Do you hate something about your house? You can probably change it, all by yourself - you just need to know what you're up against.
The first thing you should know is that contractors - even the absolute best - constantly run into difficulties too. We're just really good about hiding it until the homeowner is out of earshot, then it's a lot of whispered "oh shit, what are we going to do about that!!" What you're doing when you hire work out is paying for someone else to deal with problems, and paying for expert tools and knowledge. If you start a simple project that rapidly spirals into a horrible mess, it's not because you're cursed. ;)
The second thing you must consider is what your expectations are. The most obvious way to explain this is to ask yourself how long you're going to live in your current house. If you're flipping the house (ahahah, remember back in 2005, when people actually flipped houses and made money??) you'll fix things as quickly and cheaply as possible. If you're going to retire here, you want to spend the time and money to do it textbook-perfect. If you're somewhere in the middle - maybe we'll get something smaller when the kids go to college; maybe we'll get something bigger if we have kids; maybe we'll move thousands of miles in a couple of years - then you're trying to strike a balance.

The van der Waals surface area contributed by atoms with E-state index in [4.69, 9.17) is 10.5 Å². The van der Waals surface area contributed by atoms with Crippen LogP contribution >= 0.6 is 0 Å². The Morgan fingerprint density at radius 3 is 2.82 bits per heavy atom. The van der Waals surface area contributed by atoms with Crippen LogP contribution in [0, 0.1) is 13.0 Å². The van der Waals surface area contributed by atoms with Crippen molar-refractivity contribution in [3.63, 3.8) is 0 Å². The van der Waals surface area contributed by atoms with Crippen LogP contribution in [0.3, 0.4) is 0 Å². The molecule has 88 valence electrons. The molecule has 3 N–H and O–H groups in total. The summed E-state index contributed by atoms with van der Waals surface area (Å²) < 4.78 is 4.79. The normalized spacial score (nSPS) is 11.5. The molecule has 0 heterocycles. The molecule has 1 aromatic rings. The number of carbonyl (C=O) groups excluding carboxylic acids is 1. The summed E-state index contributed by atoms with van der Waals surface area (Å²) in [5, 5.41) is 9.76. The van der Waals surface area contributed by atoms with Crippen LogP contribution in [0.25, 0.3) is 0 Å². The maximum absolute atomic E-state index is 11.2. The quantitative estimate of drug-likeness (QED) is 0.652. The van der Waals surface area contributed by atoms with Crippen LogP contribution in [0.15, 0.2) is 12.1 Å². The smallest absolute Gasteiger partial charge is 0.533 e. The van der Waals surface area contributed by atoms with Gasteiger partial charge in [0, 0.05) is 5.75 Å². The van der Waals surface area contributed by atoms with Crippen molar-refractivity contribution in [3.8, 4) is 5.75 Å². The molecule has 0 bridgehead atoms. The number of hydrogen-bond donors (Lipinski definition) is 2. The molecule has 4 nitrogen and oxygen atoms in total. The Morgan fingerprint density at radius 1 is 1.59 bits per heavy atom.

Here's an example: My kitchen, as I constantly remark, is carpeted. I want to rip up the carpet and put down tile. But wait - that's a really good time to put in new cabinets. And fix the ugly drop ceiling with the heinous yellowed fluorescent fixtures. And get a nicer countertop. But doing all that takes "fix the floor" from a three or four digit project to a five-digit HELOC nightmare. How long will we live here? How badly do I hate those cabinets and that light fixture?
My personal answer - I'm not sure. Right now, I'm leaning toward leaving the functional and not unattractive countertop in place, painting the cabinets, and possibly getting new doors for them. I really hate the lights, but again, they're amazingly expensive, so they'll stay for now. Tiling the floor is on the list, but it's not at the top.
My third point that I'd like you to keep in mind: You will not get back what you spend on your kitchen and bathroom. Until you've done one, you have no idea how fast those two areas add up. If there's any chance you're going to move in, say, the next five years, resist the temptation to Better Homes and Gardens your kitchen and bathroom. Prospective buyers care much more about usability than they do about the whirlpool or the granite countertops. Now, if you're going to stay 10 or more years, knock yourself out. But don't fool yourself about the investment value of your tiled backsplash.
Next up: a look at my current Project, along with how I narrowed it down and how I'm tackling the little steps.